I’ve been a holdout for years with the March Slice Challenge. I look forward to it every year as a reader, and I slice sporadically throughout the year, but I’ve never been so much as tempted to sign up for daily slicing before. Mostly out of concern for my readers. I didn’t think I could possibly publish something worth their valuable reading and commenting time for 31 days in a row. That has been the real challenge for me. Daily writing is not hard. Daily publishing is.
I’m a picky Slice reader and writer, though it’s hard for me to pinpoint just what it is that I need in a slice. So many different types of slices have appealed to me this month. To borrow a metaphor from one of my favorite Slicers, Carrie Gelson, I’m looking for something to sink my teeth into—as a reader and as a writer.
Daily publishing doesn’t leave much time for reflection, but here’s what I think I’ve learned this month:
- Writing takes time—but not as much time as I think it does.
- I can’t predict what’s going to work. I had several topics picked out that I was really excited to write about—but version after version of a draft fell flat, and I lost interest. I also had several structures picked out that I was excited to play with, but once I started writing, they didn’t work for me.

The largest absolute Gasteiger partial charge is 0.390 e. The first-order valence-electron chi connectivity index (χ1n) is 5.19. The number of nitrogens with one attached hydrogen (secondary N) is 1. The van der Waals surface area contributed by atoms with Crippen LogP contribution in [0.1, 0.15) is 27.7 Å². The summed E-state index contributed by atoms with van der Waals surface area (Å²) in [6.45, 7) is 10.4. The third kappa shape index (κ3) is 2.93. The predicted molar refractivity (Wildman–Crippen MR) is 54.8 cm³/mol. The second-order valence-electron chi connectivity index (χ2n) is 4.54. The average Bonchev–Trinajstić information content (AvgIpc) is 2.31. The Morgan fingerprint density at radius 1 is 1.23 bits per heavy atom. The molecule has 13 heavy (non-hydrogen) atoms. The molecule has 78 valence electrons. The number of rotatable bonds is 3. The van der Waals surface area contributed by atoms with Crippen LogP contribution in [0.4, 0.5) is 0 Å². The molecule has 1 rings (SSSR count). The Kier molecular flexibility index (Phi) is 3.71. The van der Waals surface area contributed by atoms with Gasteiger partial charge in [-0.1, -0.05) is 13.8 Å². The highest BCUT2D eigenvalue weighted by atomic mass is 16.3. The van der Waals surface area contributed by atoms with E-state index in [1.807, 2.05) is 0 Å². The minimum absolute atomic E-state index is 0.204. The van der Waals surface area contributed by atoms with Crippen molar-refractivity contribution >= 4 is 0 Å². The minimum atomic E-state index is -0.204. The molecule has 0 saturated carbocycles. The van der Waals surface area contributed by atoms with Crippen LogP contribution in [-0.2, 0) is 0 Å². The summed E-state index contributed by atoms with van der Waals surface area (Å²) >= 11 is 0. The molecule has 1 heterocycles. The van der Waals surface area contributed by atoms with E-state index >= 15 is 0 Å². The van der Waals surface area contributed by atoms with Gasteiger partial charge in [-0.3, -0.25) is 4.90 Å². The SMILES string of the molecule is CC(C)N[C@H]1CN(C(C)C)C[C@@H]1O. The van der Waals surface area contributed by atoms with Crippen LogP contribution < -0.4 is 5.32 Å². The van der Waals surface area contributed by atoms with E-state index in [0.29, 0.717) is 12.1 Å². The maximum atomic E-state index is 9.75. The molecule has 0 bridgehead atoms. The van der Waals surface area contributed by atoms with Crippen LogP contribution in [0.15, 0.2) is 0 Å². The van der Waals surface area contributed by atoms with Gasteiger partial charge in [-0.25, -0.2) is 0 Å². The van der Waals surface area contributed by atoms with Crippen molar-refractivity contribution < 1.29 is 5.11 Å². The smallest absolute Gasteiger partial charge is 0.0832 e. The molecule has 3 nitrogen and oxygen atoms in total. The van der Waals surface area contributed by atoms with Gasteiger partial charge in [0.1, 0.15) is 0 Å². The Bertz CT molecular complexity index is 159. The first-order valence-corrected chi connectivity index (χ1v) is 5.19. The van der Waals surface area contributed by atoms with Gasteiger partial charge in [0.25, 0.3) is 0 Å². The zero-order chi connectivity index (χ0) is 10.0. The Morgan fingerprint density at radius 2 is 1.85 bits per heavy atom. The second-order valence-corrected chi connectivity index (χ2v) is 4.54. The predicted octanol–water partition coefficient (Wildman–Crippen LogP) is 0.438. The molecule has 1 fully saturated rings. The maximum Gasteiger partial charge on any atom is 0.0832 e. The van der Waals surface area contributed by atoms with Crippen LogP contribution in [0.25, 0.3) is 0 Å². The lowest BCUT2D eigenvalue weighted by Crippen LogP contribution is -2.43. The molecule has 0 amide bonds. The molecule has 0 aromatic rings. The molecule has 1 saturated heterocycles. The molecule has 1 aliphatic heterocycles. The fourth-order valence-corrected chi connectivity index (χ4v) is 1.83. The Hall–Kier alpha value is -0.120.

- I abandon pieces of writing like I abandon books—profligately.
- I have gotten a little more comfortable with imperfection. At some point each day, I had to publish something. Something had to be in a finished enough state to share. If there was something to sink my teeth into, I could let it go out into the world.
- A month given over to writing means a lot less reading. To be most content and productive as a reader and a writer, I need a balance of both.
- I tend to start Slices by brainstorming content, but I’m finding that starting with structure or a craft choice is often more productive. Often, content I don’t feel is quite worthy of my time as a writer becomes something worthwhile through craft.
- Structures and formats are incredibly generative for me.
- Comments really matter. Connections and encouragement keep me going. I have dedicated readers who visit my blog every day and read my words—even though they don’t have to. That’s incredible to me.
- Writing every day makes me more present in my daily life. My OLW last year was present. My OLW this year is moments. Writing is a way to practice both.
- Mentor texts matter too. Some of my favorite pieces this month were inspired by other slices. I never could have written those pieces without the writing of others.
- If I show up, something is going to happen. This is a lesson I have to learn again and again as a writer: trust the process. Maybe someday this will sink in?